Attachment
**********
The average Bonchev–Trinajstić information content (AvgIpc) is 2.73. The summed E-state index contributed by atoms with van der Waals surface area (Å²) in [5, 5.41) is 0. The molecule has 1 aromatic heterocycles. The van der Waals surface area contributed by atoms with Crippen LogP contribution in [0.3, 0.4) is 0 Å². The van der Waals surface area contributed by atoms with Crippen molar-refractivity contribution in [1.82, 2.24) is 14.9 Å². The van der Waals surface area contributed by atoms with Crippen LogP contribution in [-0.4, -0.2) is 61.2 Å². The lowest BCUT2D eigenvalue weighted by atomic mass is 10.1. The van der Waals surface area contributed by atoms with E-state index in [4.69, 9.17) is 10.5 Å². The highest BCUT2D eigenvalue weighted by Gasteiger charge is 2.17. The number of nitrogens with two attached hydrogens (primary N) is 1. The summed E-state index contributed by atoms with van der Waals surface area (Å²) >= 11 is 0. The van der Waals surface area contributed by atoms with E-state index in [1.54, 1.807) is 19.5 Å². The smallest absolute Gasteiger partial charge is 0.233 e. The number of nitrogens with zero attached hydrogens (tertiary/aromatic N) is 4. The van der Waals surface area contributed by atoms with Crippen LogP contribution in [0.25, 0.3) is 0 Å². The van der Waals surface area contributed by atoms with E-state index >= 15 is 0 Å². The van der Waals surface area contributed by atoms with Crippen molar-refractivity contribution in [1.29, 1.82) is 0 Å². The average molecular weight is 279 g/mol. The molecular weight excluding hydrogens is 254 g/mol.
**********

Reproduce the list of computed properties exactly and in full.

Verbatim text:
The average Bonchev–Trinajstić information content (AvgIpc) is 2.73. The summed E-state index contributed by atoms with van der Waals surface area (Å²) in [5, 5.41) is 0. The molecule has 1 aromatic heterocycles. The van der Waals surface area contributed by atoms with Crippen LogP contribution in [0.3, 0.4) is 0 Å². The van der Waals surface area contributed by atoms with Crippen molar-refractivity contribution in [1.82, 2.24) is 14.9 Å². The van der Waals surface area contributed by atoms with Crippen LogP contribution in [-0.4, -0.2) is 61.2 Å². The lowest BCUT2D eigenvalue weighted by atomic mass is 10.1. The van der Waals surface area contributed by atoms with E-state index in [4.69, 9.17) is 10.5 Å². The highest BCUT2D eigenvalue weighted by Gasteiger charge is 2.17. The number of nitrogens with two attached hydrogens (primary N) is 1. The summed E-state index contributed by atoms with van der Waals surface area (Å²) >= 11 is 0. The van der Waals surface area contributed by atoms with E-state index in [1.54, 1.807) is 19.5 Å². The smallest absolute Gasteiger partial charge is 0.233 e. The number of nitrogens with zero attached hydrogens (tertiary/aromatic N) is 4. The van der Waals surface area contributed by atoms with Crippen LogP contribution in [0.25, 0.3) is 0 Å². The van der Waals surface area contributed by atoms with E-state index >= 15 is 0 Å². The van der Waals surface area contributed by atoms with Crippen molar-refractivity contribution in [1.29, 1.82) is 0 Å². The average molecular weight is 279 g/mol. The molecular weight excluding hydrogens is 254 g/mol.